On Thursday, former Theranos founder Elizabeth Holmes returned to the witness stand at her fraud trial and, for the first time, had her personal tax returns reviewed. During questions, two federal appeals court judges asked Holmes and her team of experts several questions that implied they believed she engaged in fraud. On Tuesday, the embattled founder and CEO of Theranos gave a rebuttal statement about the first trial.
There are two distinct phases to this case: the first is a fraud trial and the second is the upcoming verdict. The fraud trial lasted a mere three days. It began in October 2017 and focused on Holmes and her team’s argument that Theranos continued to secretly develop new and unique health technologies that could help improve medical outcomes while misleading investors. Shortly after the court heard testimony from four of Holmes’s former colleagues, an executive in charge of Theranos’s test operations conceded that the company had lied to investors about its capabilities, and more damningly, that there were no health benefits to Theranos’s blood-testing machines.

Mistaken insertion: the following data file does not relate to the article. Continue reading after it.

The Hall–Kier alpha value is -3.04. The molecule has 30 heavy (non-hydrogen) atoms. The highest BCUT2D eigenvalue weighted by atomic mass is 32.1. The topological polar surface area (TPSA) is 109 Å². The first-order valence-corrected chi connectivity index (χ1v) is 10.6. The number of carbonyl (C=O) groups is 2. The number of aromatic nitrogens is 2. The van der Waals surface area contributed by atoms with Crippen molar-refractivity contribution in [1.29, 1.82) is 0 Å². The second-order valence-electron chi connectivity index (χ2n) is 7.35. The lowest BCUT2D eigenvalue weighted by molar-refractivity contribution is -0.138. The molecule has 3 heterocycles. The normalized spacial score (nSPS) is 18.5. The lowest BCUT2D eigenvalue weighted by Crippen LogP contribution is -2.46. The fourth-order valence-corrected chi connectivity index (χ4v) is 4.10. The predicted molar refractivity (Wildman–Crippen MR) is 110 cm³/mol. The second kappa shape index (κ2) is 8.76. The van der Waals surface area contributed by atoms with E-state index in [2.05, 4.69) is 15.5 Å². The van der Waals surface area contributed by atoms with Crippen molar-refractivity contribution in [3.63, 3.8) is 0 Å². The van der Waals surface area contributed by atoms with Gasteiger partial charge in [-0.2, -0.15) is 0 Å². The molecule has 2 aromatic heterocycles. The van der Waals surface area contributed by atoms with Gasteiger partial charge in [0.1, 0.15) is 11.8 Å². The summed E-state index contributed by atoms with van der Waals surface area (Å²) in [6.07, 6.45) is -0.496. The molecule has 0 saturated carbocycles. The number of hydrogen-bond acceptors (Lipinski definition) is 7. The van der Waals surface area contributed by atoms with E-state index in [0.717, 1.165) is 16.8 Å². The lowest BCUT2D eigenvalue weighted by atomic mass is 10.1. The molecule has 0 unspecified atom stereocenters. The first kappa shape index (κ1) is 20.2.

The jury found Holmes guilty of misstatements in a case that resulted in some $500 million in fraudulent losses. Holmes was also ordered to pay more than $500,000 in fines. Her defense team recently filed a notice of appeal of that ruling. In other words, the case is going to the District Court, which could grant Holmes a lighter punishment. If it does, the matter will go to the Federal Circuit, which could make Holmes serve at least 10 years in prison. In the meantime, we’ll see the saga continue.